Evaluation of a spatial relationship by the concept of intrinsic spatial distance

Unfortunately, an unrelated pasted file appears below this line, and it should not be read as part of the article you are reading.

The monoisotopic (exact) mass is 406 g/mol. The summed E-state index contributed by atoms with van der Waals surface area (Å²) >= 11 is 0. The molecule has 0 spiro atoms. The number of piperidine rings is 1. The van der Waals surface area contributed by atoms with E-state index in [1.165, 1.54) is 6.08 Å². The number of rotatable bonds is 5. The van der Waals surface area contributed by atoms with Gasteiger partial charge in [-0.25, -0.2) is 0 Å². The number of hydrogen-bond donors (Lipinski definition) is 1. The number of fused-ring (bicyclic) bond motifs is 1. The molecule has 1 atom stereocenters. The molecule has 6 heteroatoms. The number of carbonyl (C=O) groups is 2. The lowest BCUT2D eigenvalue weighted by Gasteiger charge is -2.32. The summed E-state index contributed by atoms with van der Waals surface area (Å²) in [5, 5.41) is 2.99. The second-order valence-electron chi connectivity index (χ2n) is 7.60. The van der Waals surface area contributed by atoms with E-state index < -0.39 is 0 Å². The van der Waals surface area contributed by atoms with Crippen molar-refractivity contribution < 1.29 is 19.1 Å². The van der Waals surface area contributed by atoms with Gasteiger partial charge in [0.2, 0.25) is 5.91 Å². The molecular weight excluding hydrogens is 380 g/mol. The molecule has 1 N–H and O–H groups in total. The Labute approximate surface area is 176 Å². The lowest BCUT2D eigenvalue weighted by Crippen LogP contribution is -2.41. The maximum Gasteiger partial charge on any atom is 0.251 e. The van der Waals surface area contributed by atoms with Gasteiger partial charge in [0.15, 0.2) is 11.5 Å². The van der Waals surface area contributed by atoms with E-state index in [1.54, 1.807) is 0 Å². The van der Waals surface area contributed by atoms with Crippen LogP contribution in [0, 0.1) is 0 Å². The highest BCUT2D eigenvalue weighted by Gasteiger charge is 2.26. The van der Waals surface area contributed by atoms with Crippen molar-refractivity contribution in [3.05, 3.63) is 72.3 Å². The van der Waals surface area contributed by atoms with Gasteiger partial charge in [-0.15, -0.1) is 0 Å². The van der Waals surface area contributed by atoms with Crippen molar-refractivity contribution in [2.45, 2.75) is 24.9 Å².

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We propose the concept of intrinsic spatial distance (ISD) for the study of a spatial relationship between any two points in space. ISD is a distance measure that takes into account the separation of two points with respect to their physical and attribute closeness. We construct an algorithm to implement this concept as an ISD measurement. Based on the ISD concept, two points in space are related through a transitional path linking one to the other. As an ISD measurement decreases, the spatial relationship between two points becomes increasingly stronger. We argue theoretically and demonstrate empirically that the ISD concept is not predisposed in favor of the first law of geography, but directly considers variance of nearness in physical distance and attribute distance to derive the extent to which two points are spatially associated. Specifically, in single attribute cases, the information uncovered by an ISD measurement is more elaborate than that revealed by Moran's I, local Moran's I, and a semivariogram, giving a meticulous account of relatedness in both local and global contexts. The ISD concept is also sufficiently general to be used to study multiple attributes of relationships. © 2013 The Ohio State University.
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